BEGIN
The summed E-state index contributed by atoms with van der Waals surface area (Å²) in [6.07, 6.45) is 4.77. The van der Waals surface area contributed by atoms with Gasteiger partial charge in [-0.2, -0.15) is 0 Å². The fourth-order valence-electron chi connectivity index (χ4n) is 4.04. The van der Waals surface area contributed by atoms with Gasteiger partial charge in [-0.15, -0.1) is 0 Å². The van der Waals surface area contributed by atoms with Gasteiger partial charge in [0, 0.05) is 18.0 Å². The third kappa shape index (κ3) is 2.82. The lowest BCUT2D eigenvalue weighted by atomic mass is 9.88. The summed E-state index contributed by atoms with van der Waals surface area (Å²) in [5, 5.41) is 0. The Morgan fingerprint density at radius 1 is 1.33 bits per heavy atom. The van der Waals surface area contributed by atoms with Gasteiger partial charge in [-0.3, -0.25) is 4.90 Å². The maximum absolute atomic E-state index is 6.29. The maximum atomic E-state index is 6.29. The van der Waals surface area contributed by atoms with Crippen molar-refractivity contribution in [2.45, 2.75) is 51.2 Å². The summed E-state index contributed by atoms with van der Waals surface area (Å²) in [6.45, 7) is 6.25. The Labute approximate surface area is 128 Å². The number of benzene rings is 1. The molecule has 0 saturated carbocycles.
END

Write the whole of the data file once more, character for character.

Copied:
The summed E-state index contributed by atoms with van der Waals surface area (Å²) in [6.07, 6.45) is 4.77. The van der Waals surface area contributed by atoms with Gasteiger partial charge in [-0.2, -0.15) is 0 Å². The fourth-order valence-electron chi connectivity index (χ4n) is 4.04. The van der Waals surface area contributed by atoms with Gasteiger partial charge in [-0.15, -0.1) is 0 Å². The van der Waals surface area contributed by atoms with Gasteiger partial charge in [0, 0.05) is 18.0 Å². The third kappa shape index (κ3) is 2.82. The lowest BCUT2D eigenvalue weighted by atomic mass is 9.88. The summed E-state index contributed by atoms with van der Waals surface area (Å²) in [5, 5.41) is 0. The Morgan fingerprint density at radius 1 is 1.33 bits per heavy atom. The van der Waals surface area contributed by atoms with Gasteiger partial charge in [-0.3, -0.25) is 4.90 Å². The maximum absolute atomic E-state index is 6.29. The maximum atomic E-state index is 6.29. The van der Waals surface area contributed by atoms with Crippen molar-refractivity contribution in [2.45, 2.75) is 51.2 Å². The summed E-state index contributed by atoms with van der Waals surface area (Å²) in [6.45, 7) is 6.25. The Labute approximate surface area is 128 Å². The number of benzene rings is 1. The molecule has 0 saturated carbocycles.